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Bowling Green pregnancy resource center expecting uptick in demand for services following Roe v. Wade reversal

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Lisa Autry
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Brandy Moore is executive director of the Hope Center, a pregnancy resource center in Bowling Green.

Pro-life advocates who work to discourage pregnant women from getting abortions are anticipating increased demand for their services following the reversal of Roe v. Wade.

Crisis pregnancy centers provide women with free testing, ultrasounds, education, counseling, and often times, support following birth.

Brandy Moore is executive director of the non-profit Hope Center and says pro-life advocates now have a unique opportunity to provide services to women considering abortion.

“Those who are abortive-minded are still on the fence, and a lot of them will choose life when they go to the ultrasound room and hear the heartbeat," Moore told WKU Public Radio in an interview. "Others have been extremely kind and said I believe in what you’re doing but it’s just not for me, and we tell them that’s a choice they can make.”

With the reversal of Roe versus Wade, many pregnant women won’t have the legal option to get an abortion in their state nor the financial means to travel out of state. Because of that, pregnancy resource centers are preparing for an increase in the need for their services.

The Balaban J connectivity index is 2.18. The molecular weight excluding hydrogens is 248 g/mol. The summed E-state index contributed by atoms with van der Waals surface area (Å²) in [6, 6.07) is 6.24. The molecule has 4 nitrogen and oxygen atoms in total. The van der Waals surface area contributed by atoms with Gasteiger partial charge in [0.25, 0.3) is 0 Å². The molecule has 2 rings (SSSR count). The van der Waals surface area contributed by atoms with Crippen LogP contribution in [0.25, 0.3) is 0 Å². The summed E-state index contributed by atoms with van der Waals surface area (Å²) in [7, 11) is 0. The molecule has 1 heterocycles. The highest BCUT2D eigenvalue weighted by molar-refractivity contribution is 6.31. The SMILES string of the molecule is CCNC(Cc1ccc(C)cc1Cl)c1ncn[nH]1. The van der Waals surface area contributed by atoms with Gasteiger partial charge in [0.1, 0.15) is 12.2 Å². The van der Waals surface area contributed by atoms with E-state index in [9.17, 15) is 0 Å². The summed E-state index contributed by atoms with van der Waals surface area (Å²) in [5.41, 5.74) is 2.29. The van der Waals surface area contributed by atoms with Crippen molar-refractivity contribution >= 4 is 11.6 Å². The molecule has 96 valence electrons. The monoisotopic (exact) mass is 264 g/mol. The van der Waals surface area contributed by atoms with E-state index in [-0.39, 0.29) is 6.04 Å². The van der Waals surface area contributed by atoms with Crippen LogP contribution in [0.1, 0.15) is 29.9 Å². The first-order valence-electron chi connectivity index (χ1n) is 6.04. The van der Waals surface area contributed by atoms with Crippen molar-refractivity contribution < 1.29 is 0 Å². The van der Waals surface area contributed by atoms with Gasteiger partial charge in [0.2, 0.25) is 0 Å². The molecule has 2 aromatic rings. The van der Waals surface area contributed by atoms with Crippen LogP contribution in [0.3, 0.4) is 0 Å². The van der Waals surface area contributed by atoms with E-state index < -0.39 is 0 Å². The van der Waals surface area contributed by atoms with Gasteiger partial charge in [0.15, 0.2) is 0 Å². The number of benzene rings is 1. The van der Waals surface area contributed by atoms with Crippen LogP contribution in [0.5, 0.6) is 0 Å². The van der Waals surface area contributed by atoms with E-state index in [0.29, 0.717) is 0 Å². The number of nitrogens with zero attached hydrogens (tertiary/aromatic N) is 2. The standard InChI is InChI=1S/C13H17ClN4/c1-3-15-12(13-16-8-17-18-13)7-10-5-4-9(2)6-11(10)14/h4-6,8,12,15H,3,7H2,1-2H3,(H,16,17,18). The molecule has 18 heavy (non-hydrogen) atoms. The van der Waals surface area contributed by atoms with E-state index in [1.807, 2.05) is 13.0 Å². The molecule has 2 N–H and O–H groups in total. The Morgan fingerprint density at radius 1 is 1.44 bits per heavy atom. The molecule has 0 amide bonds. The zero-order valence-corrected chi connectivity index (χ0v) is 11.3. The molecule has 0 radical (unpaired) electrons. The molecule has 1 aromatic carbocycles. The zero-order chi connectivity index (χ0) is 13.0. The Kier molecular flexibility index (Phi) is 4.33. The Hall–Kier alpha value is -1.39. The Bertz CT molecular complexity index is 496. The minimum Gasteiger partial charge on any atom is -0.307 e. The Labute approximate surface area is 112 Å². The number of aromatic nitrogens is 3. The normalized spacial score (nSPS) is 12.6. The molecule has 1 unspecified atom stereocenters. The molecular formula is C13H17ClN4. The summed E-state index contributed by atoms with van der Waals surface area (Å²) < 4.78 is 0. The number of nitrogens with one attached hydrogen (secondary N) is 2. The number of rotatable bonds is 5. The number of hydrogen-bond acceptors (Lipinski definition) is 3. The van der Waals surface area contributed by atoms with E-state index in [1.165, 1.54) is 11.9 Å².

Moore says she’s surprised the Hope Center hasn’t received more calls or visits since last Friday’s ruling, but she anticipates the need for services increasing in the next few weeks.

The Hope Center made the decision to close on the day of the ruling out of concerns over violence toward crisis pregnancy centers. So far, Bowling Green has not experienced threats or vandalism like some other similar agencies in the U.S.

Lisa is a Scottsville native and WKU alum. She has worked in radio as a news reporter and anchor for 18 years. Prior to joining WKU Public Radio, she most recently worked at WHAS in Louisville and WLAC in Nashville. She has received numerous awards from the Associated Press, including Best Reporter in Kentucky. Many of her stories have been heard on NPR.